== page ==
pulled off of Porto Rotondo’s palm-lined main drag beside a small wooden shed where the word “Pro-Loco” (a welcoming committee and tourist board) was dwarfed by signs advertising the resort’s private helicopter landing pad nearby. The pro loco’s founder, president, and only member listened as I explained that I needed to research the area’s history for a Sardinian guidebook I was writing. She cut me off in mid-sentence, made a phone call, and then gave me a once-over: “You should talk to the Count. He will see you at 16:30. Maybe change your clothes.”
At first glance Sardinia’s northeastern corner is an unlikely place for some of the Mediterranean’s most exclusive luxury resorts — among them the Costa Smeralda and neighboring Porto Rotondo. The landscape is harsh and marked by massive windswept granite boulders sprinkled around deep fjords.
Malaria flourished until the 1950s when the Rockefeller Foundation recruited 30,000 Americans to spray 10,000 tons of DDT on the coastal swamps to make the region’s turquoise beaches healthy, bikini-friendly and ready for two Venetian Counts with fairytale surnames (Luigi and Nicolo Donà delle Rose, roughly, “Gift From the Roses”) to dream up a jet-setters’ paradise for their aristocratic friends.
Just why Luigi wanted to talk to me, a 24-year-old with pomodoro stains on his shorts from the previous night’s dinner at the modest agriturismo, mystified me. But since it’s not every day that a Venetian count invites me to hobnob at a café, I quickly changed my clothes, shaved in the parked Smart Car I’d borrowed from my roommate, and walked to Porto Rotondo’s central meeting place, fittingly called Piazza San Marco.
Count Luigi sat alone at an outdoor table conducting business on his Palm Pilot. We shook hands and I sensed a moment of mutual disappointment: for him, it probably had something to do with my passé get-up; for me, it was that he was wearing a polo with the crest of the resort’s yacht club instead of a cape.
“What do you drink?” the Count asked as we both sat down. “Double whiskey?”
“That’s fine,” I said.
“I’m kidding, of course,” replied the Count. “We Italians are liars. That’s why I wanted to speak to you. Anglo-Saxons are decent people and do things truthfully. If you’re going to write a book, you need to know the truth, so listen…”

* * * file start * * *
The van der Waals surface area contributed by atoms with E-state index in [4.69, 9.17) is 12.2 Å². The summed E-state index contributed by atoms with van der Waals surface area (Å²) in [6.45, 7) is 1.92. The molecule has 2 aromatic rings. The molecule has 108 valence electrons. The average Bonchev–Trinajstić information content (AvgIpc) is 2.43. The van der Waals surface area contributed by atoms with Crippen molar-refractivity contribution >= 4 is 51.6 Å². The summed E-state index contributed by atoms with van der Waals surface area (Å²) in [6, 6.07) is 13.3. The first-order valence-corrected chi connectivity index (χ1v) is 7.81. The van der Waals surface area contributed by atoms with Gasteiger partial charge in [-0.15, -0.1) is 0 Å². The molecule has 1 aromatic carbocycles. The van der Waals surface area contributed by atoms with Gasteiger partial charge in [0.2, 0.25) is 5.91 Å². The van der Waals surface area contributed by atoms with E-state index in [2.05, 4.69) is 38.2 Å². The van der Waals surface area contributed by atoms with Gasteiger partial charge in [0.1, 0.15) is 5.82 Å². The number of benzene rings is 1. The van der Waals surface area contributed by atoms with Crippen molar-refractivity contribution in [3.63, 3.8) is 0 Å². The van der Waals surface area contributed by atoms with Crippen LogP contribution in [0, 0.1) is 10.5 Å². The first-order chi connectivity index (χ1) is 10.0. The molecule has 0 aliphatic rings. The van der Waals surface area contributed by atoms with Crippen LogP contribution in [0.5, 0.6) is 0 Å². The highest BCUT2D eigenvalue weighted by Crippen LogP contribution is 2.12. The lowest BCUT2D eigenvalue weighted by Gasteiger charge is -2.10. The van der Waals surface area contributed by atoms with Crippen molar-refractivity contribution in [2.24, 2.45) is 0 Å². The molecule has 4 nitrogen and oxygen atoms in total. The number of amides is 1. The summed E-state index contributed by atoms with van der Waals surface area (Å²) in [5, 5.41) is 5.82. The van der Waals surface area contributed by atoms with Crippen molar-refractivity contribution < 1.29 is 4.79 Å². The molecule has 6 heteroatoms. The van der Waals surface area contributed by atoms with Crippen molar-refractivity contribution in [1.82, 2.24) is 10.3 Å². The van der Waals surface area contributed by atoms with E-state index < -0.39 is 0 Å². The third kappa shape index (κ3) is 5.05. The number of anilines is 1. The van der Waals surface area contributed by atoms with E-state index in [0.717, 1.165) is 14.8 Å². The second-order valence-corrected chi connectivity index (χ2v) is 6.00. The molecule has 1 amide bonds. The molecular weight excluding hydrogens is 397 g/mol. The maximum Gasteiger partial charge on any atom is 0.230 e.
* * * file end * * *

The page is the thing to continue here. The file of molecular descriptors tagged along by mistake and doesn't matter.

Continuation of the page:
I did listen, and during the next hour the Count described how he and his brother turned 15 kilometers of coastline blanketed by nothing but green macchia into Italy’s most expensive address.
It began when the count, then my age, and his brother sailed their yacht from Tuscany to Sardinia in 1959 on an underwater spear-gun expedition. They fell in love with the northeastern region’s ravishing beaches and unspoiled look and decided to build a port with a few luxury villas for their friends. A year after, Prince Karim Aga Khan began developing what would become the Costa Smeralda just up the road. In 1964, the brothers returned to Sardinia with two suitcases full of lire, displaced some sheep and their struggling owners, and got to work.
As their friends fell in love with Porto Rotondo, the brothers invited artists to build further projects and expand the resort until their gilded playground included six piazzas, Venetian-like bridges, Roman columns, a port holding 650 luxury yachts, and private residences owned by Silvio Berlusconi, Umberto Agnelli, and “Goldfinger” singer Shirley Bassey.
In fairness, the Costa Smeralda and Porto Rotondo tasteful, environmentally-friendly, and completely out of place in Sardinia. They are glitzy getaways on a traditionally rustic island where a one-night hotel stay runs the average Sardinian’s monthly salary. Their “Persia-meets-Capri” architecture hardly resembles the area’s stazzu ranch-style houses, and the whole coast is a virtual theme park with no bougainvillea out of place. But therein lies its whole appeal: just as Orlando has more visitors hoping for a glimpse of Mickey Mouse than it does actual cartoon characters, Porto Rotondo and Costa Smeralda are full of day-trippers eager to snap a photo of the odd soccer god or runway model.
In fact, despite the Costa Smeralda and Porto Rotondo’s “luxury” label, the resorts have outgrown their “exclusiv”” aura — a trend that was well-developed in a New York Times article three days before I sat down with the Count.
“Sure, the villas are exclusive,” he said. “That’s status. The whole area’s changing. You don’t have to be a millionaire to enjoy Porto Rotondo — to stay here, maybe. All our beaches are free, and there are two-star hotels being built nearby. This is a resort for everyone.”
Well, almost everyone.
As the Count’s Palm Pilot went off again, he told me he had another appointment.
“Now you know the truth,” he said walking away. “Just don’t come near my villa, or I’ll put security on you. I’m kidding, of course.”